Peter Jones writes:

> Stathis Papaioannou wrote:
> > > > Now, suppose some more complex variant of 3+2=3 implemented on your 
> > > > abacus has consciousness associated with it, which is just one of the 
> > > > tenets of computationalism. Some time later, you are walking in the 
> > > > Amazon rain forest and notice that
> > > > ****under a certain mapping****
> > >
> > >
> > > > of birds to beads and trees to wires, the forest is implementing the 
> > > > same computation as your abacus was. So if your abacus was conscious, 
> > > > and computationalism is true, the tree-bird sytem should also be 
> > > > conscious.
> > >
> > > No necessarily, because the mapping is required too. Why should
> > > it still be conscious if no-one is around to make the mapping.
> >
> > Are you claiming that a conscious machine stops being conscious if its 
> > designers die
> > and all the information about how it works is lost?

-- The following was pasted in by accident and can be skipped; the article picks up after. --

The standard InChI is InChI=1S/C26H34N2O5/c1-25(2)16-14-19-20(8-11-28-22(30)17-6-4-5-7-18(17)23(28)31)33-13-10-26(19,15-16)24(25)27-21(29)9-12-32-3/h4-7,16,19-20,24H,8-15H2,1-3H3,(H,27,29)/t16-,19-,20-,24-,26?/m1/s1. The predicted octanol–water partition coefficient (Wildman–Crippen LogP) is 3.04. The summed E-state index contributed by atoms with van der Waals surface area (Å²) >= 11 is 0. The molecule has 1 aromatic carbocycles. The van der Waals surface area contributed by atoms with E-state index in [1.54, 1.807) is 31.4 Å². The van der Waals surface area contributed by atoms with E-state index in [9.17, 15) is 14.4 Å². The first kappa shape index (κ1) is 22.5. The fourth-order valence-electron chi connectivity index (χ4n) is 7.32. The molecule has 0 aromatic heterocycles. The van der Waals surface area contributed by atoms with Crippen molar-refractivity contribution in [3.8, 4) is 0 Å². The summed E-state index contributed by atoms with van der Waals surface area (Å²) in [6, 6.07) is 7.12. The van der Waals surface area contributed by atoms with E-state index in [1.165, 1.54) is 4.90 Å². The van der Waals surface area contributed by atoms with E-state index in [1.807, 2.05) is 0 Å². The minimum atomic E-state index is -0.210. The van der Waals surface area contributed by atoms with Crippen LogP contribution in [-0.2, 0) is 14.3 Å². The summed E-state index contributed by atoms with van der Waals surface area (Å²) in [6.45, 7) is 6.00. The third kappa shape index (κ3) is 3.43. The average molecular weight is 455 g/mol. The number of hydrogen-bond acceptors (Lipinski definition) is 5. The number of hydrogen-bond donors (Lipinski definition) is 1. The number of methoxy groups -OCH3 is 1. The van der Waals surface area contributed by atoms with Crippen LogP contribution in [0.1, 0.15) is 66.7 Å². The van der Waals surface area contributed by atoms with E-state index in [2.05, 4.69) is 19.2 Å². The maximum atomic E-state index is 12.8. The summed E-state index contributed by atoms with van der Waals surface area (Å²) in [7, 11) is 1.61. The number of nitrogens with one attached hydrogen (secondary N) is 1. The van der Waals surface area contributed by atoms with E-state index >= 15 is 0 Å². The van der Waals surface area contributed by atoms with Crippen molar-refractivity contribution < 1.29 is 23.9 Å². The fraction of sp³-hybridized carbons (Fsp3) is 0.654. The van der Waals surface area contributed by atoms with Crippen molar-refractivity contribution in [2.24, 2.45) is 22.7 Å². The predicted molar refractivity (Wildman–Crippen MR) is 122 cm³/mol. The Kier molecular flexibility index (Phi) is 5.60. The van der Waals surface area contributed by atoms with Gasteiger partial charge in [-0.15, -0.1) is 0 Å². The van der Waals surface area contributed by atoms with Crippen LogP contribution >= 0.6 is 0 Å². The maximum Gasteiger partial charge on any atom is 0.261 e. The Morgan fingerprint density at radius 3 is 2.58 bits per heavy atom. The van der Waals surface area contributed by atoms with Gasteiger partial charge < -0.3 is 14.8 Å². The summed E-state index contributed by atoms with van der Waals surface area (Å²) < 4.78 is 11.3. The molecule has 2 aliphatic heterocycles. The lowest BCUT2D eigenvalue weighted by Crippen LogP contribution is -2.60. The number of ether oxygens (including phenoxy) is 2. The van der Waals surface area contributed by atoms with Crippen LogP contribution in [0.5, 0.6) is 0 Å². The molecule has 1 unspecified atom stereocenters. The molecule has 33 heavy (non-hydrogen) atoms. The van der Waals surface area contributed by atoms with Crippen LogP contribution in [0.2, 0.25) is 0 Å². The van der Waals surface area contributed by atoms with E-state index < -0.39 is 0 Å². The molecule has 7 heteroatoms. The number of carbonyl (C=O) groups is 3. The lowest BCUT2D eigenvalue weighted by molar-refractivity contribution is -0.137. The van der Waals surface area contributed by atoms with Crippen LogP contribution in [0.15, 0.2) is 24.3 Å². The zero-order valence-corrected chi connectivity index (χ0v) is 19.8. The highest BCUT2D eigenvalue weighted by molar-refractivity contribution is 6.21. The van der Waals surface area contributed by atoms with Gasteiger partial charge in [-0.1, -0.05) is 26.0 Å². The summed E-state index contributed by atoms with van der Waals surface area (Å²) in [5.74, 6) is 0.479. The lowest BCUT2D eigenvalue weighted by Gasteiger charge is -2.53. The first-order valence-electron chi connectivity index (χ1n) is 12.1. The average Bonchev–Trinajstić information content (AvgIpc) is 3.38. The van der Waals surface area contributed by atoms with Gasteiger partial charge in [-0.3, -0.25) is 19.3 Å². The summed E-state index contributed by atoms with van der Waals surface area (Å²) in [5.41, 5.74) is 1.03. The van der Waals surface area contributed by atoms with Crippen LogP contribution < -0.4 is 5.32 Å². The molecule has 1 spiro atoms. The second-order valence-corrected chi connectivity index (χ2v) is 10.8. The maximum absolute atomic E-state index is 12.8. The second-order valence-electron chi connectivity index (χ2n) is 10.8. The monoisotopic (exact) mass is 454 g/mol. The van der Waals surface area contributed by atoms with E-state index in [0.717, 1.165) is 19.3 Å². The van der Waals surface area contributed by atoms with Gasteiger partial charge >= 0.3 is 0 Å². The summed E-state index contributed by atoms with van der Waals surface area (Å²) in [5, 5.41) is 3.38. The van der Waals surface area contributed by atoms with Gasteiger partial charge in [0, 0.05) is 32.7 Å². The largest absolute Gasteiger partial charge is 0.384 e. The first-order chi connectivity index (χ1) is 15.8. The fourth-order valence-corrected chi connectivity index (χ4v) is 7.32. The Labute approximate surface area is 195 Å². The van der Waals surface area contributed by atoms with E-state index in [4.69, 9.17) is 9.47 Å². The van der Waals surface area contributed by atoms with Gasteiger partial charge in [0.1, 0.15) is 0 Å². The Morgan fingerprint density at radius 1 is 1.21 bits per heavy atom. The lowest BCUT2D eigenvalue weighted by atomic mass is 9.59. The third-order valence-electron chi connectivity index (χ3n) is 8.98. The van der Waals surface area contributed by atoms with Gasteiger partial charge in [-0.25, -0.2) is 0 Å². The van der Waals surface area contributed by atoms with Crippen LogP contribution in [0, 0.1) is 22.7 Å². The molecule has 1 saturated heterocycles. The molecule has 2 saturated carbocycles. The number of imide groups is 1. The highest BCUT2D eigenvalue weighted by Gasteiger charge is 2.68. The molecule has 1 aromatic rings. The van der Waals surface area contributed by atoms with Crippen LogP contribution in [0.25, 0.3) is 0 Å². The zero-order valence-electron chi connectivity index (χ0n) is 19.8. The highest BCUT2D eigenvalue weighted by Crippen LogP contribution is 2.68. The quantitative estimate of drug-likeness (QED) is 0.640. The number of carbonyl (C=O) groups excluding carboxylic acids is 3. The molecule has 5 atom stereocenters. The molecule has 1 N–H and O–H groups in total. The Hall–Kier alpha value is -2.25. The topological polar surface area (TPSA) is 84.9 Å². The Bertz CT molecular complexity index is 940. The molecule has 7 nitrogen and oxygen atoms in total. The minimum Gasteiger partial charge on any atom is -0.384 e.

> You are, if anyone is. I don't agree that computation *must* be
> interpreted,
> although they *can* be re-interpreted.

What I claim is this:

A computation does not *need* to be interpreted, it just is. However, a 
does need to be interpreted, or interact with its environment in some way, if 
it is to be 
interesting or meaningful. By analogy, a string of characters is a string of 
whether or not anyone interprets it, but it is not interesting or meaningful 
unless it is 
interpreted. But if a computation, or for that matter a string of characters, 
is conscious, 
then it is interesting and meaningful in at least one sense in the absence of 
an external 
observer: it is interesting and meaningful to itself. If it were not, then it 
wouldn't be 
conscious. The conscious things in the world have an internal life, a first 
phenomenal experience, a certain ineffable something, whatever you want to call 
while the unconscious things do not. That is the difference between them.

Stathis Papaioannou
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